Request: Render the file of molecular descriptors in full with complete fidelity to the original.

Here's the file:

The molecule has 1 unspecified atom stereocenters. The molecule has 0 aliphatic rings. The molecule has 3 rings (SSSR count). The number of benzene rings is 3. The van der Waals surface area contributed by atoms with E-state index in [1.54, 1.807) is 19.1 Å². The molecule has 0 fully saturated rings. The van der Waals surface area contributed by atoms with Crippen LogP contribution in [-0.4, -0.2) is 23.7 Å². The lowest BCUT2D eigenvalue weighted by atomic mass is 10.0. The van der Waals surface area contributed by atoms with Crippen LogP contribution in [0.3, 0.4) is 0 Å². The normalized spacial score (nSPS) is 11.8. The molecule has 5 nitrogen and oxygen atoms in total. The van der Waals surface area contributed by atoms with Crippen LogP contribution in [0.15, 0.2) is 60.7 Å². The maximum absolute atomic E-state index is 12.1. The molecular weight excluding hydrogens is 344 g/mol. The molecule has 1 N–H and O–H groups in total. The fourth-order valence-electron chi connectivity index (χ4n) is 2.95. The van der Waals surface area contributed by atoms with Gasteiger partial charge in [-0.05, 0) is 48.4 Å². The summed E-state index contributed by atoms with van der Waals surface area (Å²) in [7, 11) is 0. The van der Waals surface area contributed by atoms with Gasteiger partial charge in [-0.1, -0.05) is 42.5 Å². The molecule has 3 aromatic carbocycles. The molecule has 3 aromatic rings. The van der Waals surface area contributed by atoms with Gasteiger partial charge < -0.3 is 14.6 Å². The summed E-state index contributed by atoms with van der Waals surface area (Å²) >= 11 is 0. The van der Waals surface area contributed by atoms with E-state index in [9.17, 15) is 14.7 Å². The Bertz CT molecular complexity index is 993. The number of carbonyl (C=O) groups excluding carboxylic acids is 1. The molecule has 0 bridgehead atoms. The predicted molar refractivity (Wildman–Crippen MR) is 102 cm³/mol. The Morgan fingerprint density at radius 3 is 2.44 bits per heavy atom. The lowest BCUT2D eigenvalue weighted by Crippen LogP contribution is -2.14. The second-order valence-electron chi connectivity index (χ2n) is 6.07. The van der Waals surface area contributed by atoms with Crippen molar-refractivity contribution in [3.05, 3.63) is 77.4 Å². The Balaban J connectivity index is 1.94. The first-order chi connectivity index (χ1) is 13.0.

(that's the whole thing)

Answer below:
The molecule has 1 unspecified atom stereocenters. The molecule has 0 aliphatic rings. The molecule has 3 rings (SSSR count). The number of benzene rings is 3. The van der Waals surface area contributed by atoms with E-state index in [1.54, 1.807) is 19.1 Å². The molecule has 0 fully saturated rings. The van der Waals surface area contributed by atoms with Crippen LogP contribution in [-0.4, -0.2) is 23.7 Å². The lowest BCUT2D eigenvalue weighted by atomic mass is 10.0. The van der Waals surface area contributed by atoms with Crippen LogP contribution in [0.3, 0.4) is 0 Å². The normalized spacial score (nSPS) is 11.8. The molecule has 5 nitrogen and oxygen atoms in total. The van der Waals surface area contributed by atoms with Crippen LogP contribution in [0.15, 0.2) is 60.7 Å². The maximum absolute atomic E-state index is 12.1. The molecular weight excluding hydrogens is 344 g/mol. The molecule has 1 N–H and O–H groups in total. The fourth-order valence-electron chi connectivity index (χ4n) is 2.95. The van der Waals surface area contributed by atoms with Gasteiger partial charge in [-0.05, 0) is 48.4 Å². The summed E-state index contributed by atoms with van der Waals surface area (Å²) in [7, 11) is 0. The van der Waals surface area contributed by atoms with Gasteiger partial charge in [-0.1, -0.05) is 42.5 Å². The molecule has 3 aromatic carbocycles. The molecule has 3 aromatic rings. The van der Waals surface area contributed by atoms with Gasteiger partial charge < -0.3 is 14.6 Å². The summed E-state index contributed by atoms with van der Waals surface area (Å²) >= 11 is 0. The van der Waals surface area contributed by atoms with E-state index in [9.17, 15) is 14.7 Å². The Bertz CT molecular complexity index is 993. The number of carbonyl (C=O) groups excluding carboxylic acids is 1. The molecule has 0 bridgehead atoms. The predicted molar refractivity (Wildman–Crippen MR) is 102 cm³/mol. The Morgan fingerprint density at radius 3 is 2.44 bits per heavy atom. The lowest BCUT2D eigenvalue weighted by Crippen LogP contribution is -2.14. The second-order valence-electron chi connectivity index (χ2n) is 6.07. The van der Waals surface area contributed by atoms with Crippen molar-refractivity contribution in [3.05, 3.63) is 77.4 Å². The Balaban J connectivity index is 1.94. The first-order chi connectivity index (χ1) is 13.0.